Sept. 14--WATCH and computer chip makers saw millions wiped off their share prices yesterday following the launch of the new iPhone by Apple.
Global stocks took a hit over fears that the latest model of the Apple Watch would eat further in to the sales of the traditional watch makers. Apple has already overtaken Swatch as the world's leading watch firm.
And others fretted that companies that supply technology for the iPhone -- many of them based in the UK -- would be swamped by demand and unable to hit sales targets.
Yesterday, Swiss firm Swatch sank by 3.9pc as investors anticipated gadget lovers would go wild for the new product.
The Apple Watch will for the first time allow users to make calls and send messages without a connected iPhone.
It also has more advanced fitness tracking features, such as heart rate monitors and workout plans, at a time when devices such as these are flying off the shelves.
Analysts feared Swatch's low-price products will fall out of favour with buyers.
And fellow Swiss watch maker Richemont was also hit, its shares falling by 1.2pc.
'The fact that the new Apple Watch is untethered from the phone has the potential to be a game changer,' said Jon Cox, an analyst at Kepler Cheuvreux. 'It is a fight for wrist real estate and superb functionality versus a simple quartz watch. In many cases the quartz watch is going to lose.'
Last year, consumers bought 21.1m smartwatches around the world, largely led by sales of the Apple Watch, according to industry trackers Strategy Analytics.
However, the prospect of new competition in the smartwatch market failed to dent the US fitness tracker giant Fitbit, which rose 3.8pc.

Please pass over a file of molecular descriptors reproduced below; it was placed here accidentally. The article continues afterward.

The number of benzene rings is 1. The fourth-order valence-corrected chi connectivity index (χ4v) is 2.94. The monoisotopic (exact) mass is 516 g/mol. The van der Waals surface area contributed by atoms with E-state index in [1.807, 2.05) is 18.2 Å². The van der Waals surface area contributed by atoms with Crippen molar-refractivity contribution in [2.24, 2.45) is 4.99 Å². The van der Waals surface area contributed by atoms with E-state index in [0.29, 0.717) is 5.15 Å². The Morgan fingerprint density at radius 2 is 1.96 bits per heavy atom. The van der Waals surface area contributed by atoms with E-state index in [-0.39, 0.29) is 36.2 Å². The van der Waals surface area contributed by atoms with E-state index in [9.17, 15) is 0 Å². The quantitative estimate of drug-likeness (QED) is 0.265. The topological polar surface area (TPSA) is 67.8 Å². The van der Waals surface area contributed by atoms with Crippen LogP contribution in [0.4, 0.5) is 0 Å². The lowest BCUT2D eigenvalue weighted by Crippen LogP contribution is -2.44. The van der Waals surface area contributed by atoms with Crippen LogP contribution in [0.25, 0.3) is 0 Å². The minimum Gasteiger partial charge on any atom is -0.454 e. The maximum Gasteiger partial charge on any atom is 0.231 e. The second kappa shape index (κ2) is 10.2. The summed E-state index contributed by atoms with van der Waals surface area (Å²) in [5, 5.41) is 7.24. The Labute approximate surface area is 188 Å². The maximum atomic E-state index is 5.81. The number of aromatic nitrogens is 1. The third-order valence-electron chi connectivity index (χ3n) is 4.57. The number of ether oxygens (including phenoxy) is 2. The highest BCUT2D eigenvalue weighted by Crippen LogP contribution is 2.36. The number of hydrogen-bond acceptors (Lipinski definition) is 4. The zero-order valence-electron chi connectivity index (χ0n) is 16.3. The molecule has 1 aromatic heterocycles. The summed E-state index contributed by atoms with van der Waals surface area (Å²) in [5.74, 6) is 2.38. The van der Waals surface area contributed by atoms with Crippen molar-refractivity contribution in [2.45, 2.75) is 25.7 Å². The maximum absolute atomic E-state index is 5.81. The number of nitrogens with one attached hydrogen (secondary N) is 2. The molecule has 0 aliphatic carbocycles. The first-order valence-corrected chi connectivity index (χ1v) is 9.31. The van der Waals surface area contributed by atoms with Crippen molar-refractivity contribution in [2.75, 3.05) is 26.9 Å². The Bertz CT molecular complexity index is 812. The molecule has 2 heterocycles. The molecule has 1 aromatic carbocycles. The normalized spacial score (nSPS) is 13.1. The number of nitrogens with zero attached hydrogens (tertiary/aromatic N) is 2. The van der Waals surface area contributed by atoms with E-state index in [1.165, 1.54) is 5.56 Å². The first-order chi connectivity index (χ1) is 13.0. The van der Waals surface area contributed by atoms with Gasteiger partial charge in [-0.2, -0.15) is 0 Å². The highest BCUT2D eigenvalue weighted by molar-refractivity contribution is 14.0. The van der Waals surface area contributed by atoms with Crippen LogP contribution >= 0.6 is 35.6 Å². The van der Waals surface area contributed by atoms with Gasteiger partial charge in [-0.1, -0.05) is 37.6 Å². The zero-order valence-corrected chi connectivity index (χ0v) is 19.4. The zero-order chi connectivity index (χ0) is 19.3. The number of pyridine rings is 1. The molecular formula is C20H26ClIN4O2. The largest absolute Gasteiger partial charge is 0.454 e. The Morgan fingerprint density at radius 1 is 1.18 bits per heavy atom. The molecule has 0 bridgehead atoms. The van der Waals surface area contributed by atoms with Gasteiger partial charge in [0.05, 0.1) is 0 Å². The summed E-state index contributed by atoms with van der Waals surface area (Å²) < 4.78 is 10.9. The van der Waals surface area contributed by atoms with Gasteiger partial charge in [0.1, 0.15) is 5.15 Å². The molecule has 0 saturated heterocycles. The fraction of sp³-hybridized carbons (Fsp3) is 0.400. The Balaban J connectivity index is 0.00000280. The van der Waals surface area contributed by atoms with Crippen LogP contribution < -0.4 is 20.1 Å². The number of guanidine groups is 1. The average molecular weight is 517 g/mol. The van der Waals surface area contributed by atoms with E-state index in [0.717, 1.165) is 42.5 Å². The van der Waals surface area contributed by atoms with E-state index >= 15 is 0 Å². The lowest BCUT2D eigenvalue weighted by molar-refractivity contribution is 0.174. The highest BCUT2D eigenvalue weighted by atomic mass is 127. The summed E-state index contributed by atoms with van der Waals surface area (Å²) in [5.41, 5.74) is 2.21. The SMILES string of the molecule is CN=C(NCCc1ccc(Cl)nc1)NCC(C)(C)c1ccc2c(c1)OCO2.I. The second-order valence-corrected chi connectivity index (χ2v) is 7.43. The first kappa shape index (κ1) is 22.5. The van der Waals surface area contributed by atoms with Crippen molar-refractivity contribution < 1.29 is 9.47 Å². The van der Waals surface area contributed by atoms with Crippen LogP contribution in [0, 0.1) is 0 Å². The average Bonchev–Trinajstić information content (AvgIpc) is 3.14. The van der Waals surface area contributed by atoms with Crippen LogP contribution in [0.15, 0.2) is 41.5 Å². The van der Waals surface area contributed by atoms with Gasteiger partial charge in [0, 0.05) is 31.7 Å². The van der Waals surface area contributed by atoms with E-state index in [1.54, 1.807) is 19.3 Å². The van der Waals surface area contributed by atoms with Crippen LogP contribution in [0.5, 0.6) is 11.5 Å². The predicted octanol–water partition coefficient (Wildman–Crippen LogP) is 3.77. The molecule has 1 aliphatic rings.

With the new Apple Watch still only compatible with an iPhone, Fitbit told Reuters it believes it still has extensive market room to sell wearable devices which are compatible with all phones.
While tech fans digested the new products, investors were more caught up by the fact that Apple also announced that it will not be shipping its completely redesigned iPhone X until November 3.
This is later than expected by markets and more than a month after the iPhone 8 -- its other new release.
The move sent Apple suppliers south, with investors worrying that firms will not be able to produce enough chips to meet strong demand over the Christmas period.
Nevertheless, some analysts warned that consumers could be unwilling to pay the hefty £999 price tag for the top-of-the-range iPhone X, which offers features such as wireless charging and face recognition.
After rallying for weeks in the run-up to the iPhone launch, British semiconductor maker IQE, which makes parts for Apple's 3D technology, sank by 7pc, or 10.25p, to 136.75p yesterday, wiping some £70m off its market value.
Meanwhile, Imagination Technologies, the iPhone chipmaker embroiled in a long-running dispute with Apple, sank 5.1pc, or 7.25p, to 135.75p.
And Laird, which also supplies electronic parts to Apple, fell 2.7pc, or 4p, to 147p. Over on the continent, German listed Dialog Semiconductor sank 1.6pc and Spanish listed microchip maker AMS fell 3.9pc.
'Apple has dashed the hopes of investors in its UK suppliers as it delays the launch and delivery of its new iPhone,' said Chris Beauchamp, chief market analyst at IG. 'For these firms the blow is a tough one to take -- they essentially live or die by the tech titan's decisions.
'Shareholders don't like the sound of delays in shipping, especially in the run-up to the all-important Christmas period -- will all the hype have evaporated by the time deliveries begin?'
Michael van Dulken, head of research at Accendo Markets, said: 'The very hefty price tag may curb near-term demand on both sides of the Atlantic before prices are revised down.'
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